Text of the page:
Tiga Bayles - Land Rights network loses a leader and warrior
18 April 2016
The Land Rights network in New South Wales mourns one of our great leaders and warriors, Tiga Bayles who passed away over the weekend.
Tiga, a Birri Gubba Gungalu man from Queensland arrived in Redfern in the late 1970s with a reputation as a hardened political activist.
He was involved in the Tent Embassy movement in Canberra and the fight for justice against the Bjelke-Petersen regime in Queensland.
Once in Sydney, he immersed himself in Land Rights, social justice and human rights and his talent for political organisation saw him emerge as a leader in New South Wales.
Tiga understood the need to convert protest and passion into political organisation. Self-determination was in Tiga's blood but he recognised the need for administrative structures to deliver the self-sufficiency that underpins the Land Rights network in New South Wales today.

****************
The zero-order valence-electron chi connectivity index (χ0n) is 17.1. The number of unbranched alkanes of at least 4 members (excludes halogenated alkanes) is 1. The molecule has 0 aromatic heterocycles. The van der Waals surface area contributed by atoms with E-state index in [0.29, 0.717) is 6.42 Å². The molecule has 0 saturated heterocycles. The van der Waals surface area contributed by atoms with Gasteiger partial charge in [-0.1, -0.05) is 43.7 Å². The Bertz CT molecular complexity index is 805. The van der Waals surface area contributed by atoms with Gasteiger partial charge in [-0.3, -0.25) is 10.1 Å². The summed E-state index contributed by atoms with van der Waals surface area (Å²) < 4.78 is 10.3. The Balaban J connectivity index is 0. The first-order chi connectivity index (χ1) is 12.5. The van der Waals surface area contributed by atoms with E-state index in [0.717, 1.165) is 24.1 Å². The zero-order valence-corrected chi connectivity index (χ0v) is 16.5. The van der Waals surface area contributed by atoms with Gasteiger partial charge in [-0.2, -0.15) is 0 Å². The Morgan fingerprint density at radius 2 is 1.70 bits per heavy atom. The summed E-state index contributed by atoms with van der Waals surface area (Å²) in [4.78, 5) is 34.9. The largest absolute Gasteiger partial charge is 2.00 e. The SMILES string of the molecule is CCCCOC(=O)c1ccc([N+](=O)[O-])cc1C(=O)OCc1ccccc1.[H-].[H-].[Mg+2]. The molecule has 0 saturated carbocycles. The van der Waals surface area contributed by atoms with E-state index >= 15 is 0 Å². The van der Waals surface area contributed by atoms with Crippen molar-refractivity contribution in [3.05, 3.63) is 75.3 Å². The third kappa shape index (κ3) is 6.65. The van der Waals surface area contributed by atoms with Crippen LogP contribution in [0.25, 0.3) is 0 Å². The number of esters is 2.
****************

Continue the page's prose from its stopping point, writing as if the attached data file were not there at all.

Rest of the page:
Tiga stepped up to the challenge as Chair of NSWALC in 1987 and provided a strong foundation to weather the Greiner government's assault on Land Rights in the late 1980s.
As Chair, Tiga had a rich understanding of the Land Rights network and was as equally effective in boardrooms as he was on the ground listening to the membership.
Tiga could see the power of Land Rights to transform Aboriginal people's lives and as a leader and later a broadcaster continued to highlight the impact of those gains.
In Sydney and on his return to Brisbane, Tiga wasted no time establishing himself as a radio broadcaster and will be remembered as a loved and respected voice for Aboriginal Australia.
Tiga is a Land Rights legend and leaves a lasting legacy for today's leaders. As the current Chair of NSWALC, I wouldn't be able to enjoy this opportunity to lead the largest member-based Aboriginal organisation in Australia if not for Tiga's passion, skill and vision for our mob.
NSWALC and the Land Rights network is deeply saddened by Tiga's passing and our thoughts are with his family and friends.
Roy Ah-See, Chair, NSW Aboriginal Land Council